‘In fact, he paid you a large sum of money for taking on this man...’ Pero declared.
‘Not a large sum, Sir, not large at all, only the usual commission for hiring someone, that’s all.’
‘But you took money for it.’
‘Yes... but I also received money from Radouan for hiring the boy Mokhtar for the garden... it’s customary’
‘My information is that the Baroness herself was the one who told you to hire Mokhtar...’
‘That is correct, Sir... but still Radouan, he gave me my commission... a few hundred dirhams, that’s all... life is expensive these days, sir.’
‘And did the Baroness enjoy these visits from this person, Youssef?’
‘The first time the Baroness met him, Madame Saadi had brought him out. The Baroness seemed very interested... but after that, although he came many times, she did not want to receive him. She would have me say she was not feeling well, or was not at home... he may have seen her once or twice alone but that’s all... she was not well, Sir... seeing him tired her.’
‘To your knowledge did Radouan know this Youssef had visited the Baroness?’ Pero asked.
‘They were never there at the same time.’ A’hmed replied. ‘What Radouan might have found out on his own I do not know...’
‘In fact you dislike Radouan, admit it... you have always been jealous of him.’
‘I have always thought he was a very hard young man, Sir, always telling everyone what to do... ordering us all around... hard and mean he was to us but I wasn’t jealous of him. Why would I be?’
Prospero thanked A’hmed and called the two servants, Dulla and Rhaman who contradicted A’hmed’s testimony and testified the last time they saw Radouan was the evening before the Baroness’ dead body was discovered, about eleven p.m. They let him out of the front gate and he drove away.
‘Would you have known if he had come back during the night and left the next morning at dawn?’ asked the Public Prosecutor.
‘Of course we would,’ replied Dulla, ‘we are gardeners but we keep the gate at night and patrol the grounds with our dogs Radouan did not spend the night. A’hmed is old. He is imagining all these things because he received a large amount of money from the Fassi, Youssef for saying he saw Radouan leave at dawn.’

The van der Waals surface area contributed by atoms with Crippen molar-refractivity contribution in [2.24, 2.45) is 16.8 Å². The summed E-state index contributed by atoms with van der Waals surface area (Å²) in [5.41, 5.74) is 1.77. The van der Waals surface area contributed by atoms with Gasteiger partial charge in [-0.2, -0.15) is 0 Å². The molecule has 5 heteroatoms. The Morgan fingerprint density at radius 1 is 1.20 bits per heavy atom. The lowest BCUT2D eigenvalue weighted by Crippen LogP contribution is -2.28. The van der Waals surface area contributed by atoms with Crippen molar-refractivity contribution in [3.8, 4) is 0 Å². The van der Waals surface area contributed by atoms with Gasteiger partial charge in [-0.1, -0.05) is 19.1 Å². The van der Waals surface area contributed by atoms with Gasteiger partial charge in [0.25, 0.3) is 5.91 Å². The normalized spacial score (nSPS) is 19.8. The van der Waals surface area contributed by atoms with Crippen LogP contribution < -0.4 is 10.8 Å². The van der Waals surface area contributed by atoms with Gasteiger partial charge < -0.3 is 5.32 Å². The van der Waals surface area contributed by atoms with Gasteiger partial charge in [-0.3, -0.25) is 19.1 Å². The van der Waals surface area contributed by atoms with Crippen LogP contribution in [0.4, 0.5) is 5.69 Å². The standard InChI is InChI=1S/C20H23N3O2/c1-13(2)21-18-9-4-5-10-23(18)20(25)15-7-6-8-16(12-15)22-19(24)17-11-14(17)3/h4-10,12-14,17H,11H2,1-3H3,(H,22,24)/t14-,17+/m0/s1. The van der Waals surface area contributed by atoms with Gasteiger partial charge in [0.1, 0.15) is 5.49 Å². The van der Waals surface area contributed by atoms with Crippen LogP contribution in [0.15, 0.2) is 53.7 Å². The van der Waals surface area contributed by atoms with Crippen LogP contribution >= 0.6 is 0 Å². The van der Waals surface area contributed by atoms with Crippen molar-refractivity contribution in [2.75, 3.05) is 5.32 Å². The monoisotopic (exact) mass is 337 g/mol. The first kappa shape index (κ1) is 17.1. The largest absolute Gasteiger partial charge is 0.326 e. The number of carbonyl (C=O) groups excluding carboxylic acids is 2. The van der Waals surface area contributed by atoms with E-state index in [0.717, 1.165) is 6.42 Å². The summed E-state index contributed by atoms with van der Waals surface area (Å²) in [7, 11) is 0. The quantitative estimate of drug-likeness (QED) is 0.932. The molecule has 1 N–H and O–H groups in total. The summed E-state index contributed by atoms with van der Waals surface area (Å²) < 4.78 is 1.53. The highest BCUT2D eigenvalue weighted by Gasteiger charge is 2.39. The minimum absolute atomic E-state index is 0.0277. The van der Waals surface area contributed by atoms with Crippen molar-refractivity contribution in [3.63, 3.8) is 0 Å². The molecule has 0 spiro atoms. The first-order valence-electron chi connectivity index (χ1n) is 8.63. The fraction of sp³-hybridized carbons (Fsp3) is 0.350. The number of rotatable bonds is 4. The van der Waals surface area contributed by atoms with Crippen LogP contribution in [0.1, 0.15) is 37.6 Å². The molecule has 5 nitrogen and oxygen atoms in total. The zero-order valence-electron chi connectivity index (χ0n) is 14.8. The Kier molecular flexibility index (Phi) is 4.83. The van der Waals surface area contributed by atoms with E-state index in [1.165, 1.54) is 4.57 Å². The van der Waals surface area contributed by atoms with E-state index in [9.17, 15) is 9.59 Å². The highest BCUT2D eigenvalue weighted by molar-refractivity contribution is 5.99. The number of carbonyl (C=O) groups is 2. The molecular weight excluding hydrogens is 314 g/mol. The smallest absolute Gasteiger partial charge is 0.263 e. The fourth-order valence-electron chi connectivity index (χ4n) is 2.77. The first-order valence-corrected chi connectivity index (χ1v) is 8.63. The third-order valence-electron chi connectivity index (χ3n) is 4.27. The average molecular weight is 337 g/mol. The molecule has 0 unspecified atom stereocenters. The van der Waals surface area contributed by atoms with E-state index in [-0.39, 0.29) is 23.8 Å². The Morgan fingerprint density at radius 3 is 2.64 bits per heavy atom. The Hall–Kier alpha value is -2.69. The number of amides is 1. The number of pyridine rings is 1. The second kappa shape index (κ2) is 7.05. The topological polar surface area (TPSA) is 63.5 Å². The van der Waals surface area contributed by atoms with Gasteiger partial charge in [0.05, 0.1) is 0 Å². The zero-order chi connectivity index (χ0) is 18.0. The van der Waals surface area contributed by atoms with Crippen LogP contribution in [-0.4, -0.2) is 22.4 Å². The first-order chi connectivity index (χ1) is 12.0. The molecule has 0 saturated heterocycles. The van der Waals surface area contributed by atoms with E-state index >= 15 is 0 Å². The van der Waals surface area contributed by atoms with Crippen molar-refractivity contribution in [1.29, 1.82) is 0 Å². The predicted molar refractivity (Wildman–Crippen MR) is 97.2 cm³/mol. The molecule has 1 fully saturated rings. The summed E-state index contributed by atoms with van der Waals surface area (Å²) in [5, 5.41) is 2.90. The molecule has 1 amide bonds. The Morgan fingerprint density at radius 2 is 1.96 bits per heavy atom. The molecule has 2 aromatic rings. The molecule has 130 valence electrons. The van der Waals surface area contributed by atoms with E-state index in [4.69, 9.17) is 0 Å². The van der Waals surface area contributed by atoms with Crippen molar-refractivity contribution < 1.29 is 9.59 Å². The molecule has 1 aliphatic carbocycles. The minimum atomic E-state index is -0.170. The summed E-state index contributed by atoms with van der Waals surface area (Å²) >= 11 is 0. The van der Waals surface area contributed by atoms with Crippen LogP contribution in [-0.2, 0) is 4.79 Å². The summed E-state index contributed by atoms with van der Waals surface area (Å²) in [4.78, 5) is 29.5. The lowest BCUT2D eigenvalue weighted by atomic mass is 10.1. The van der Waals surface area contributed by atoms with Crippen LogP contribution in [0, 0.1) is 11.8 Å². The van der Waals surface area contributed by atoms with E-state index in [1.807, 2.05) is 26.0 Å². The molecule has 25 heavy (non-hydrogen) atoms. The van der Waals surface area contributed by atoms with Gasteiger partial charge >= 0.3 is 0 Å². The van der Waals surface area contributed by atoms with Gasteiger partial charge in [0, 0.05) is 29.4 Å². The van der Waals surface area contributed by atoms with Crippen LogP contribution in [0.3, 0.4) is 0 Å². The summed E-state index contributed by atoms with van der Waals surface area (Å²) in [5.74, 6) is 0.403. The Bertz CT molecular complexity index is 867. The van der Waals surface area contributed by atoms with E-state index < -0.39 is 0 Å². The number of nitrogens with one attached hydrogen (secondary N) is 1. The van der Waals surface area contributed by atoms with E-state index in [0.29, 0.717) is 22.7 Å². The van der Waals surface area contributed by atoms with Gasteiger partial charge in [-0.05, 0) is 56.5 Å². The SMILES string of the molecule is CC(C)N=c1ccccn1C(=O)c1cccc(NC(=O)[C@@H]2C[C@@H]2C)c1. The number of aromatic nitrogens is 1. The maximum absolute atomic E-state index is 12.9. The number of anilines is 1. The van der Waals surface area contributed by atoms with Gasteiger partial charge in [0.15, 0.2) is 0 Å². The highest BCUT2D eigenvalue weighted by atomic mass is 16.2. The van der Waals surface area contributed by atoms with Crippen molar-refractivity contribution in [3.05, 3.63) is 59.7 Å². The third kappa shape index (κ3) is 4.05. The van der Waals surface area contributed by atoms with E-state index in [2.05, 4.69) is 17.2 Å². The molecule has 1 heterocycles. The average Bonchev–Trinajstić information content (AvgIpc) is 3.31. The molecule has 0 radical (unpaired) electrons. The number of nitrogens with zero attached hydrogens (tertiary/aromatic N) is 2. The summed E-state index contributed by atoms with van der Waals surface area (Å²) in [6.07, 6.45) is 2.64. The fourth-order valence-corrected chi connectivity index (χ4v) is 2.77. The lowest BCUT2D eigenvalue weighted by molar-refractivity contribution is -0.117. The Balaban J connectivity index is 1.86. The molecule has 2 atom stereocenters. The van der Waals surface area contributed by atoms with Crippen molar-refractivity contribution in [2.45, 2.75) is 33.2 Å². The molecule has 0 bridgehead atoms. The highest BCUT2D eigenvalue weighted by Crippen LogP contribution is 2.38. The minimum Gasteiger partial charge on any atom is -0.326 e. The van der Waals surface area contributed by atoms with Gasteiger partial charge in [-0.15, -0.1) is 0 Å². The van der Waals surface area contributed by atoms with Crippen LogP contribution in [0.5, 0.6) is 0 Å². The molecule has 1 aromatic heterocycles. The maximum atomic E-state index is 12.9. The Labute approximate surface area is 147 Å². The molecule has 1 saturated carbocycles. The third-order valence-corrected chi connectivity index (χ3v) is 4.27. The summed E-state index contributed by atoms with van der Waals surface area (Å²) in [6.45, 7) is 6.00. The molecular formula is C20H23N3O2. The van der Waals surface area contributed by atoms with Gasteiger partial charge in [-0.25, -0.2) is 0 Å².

‘Was this Youssef at the Baroness’ place after she died?’
‘Yes, that morning with Madame Saadi and the police.’
‘Don’t believe him, he’s lying!’ A‘hmed waved his stick and shouted from his seat, ‘these fellows are lazy and stupid... half the time they are asleep inside the gate house and people have to let themselves in and out.’
Pero addressed Dulla, ‘How do you happen to know A’hmed received a large amount of money from Youssef for saying he saw Radouan leave at dawn?’
‘We saw it happen. We were working, Rhaman and me... the police had questioned us and we were back at work trimming some old cypress trees. Mohktar was with us. A’hmed came into the next garden with this Youssef... so we stopped working and listened... they were negotiating... Ahmed kept saying not enough, not enough ... finally this fellow Youssef, he handed him a large bundle of two hundred dirham notes... We knew they were two hundred dirham notes because they were blue. From our position in the tree we saw him count out at least two bricks which A’hmed hid beneath his jallaba...’
‘Lies, all lies!’ yelled A’hmed, ‘...these donkeys, they have invented all these things because I am higher than them and they are jealous and resent taking orders from me... now they are trying to fix me... I swear it.’
Finally, A’hmed was cajoled into shutting up, sat down quietly and Pero called Mokhtar and Fatima the maid, who testified they had seen Zouheir enter the Baroness’ bed chamber around midnight just after Radouan had left.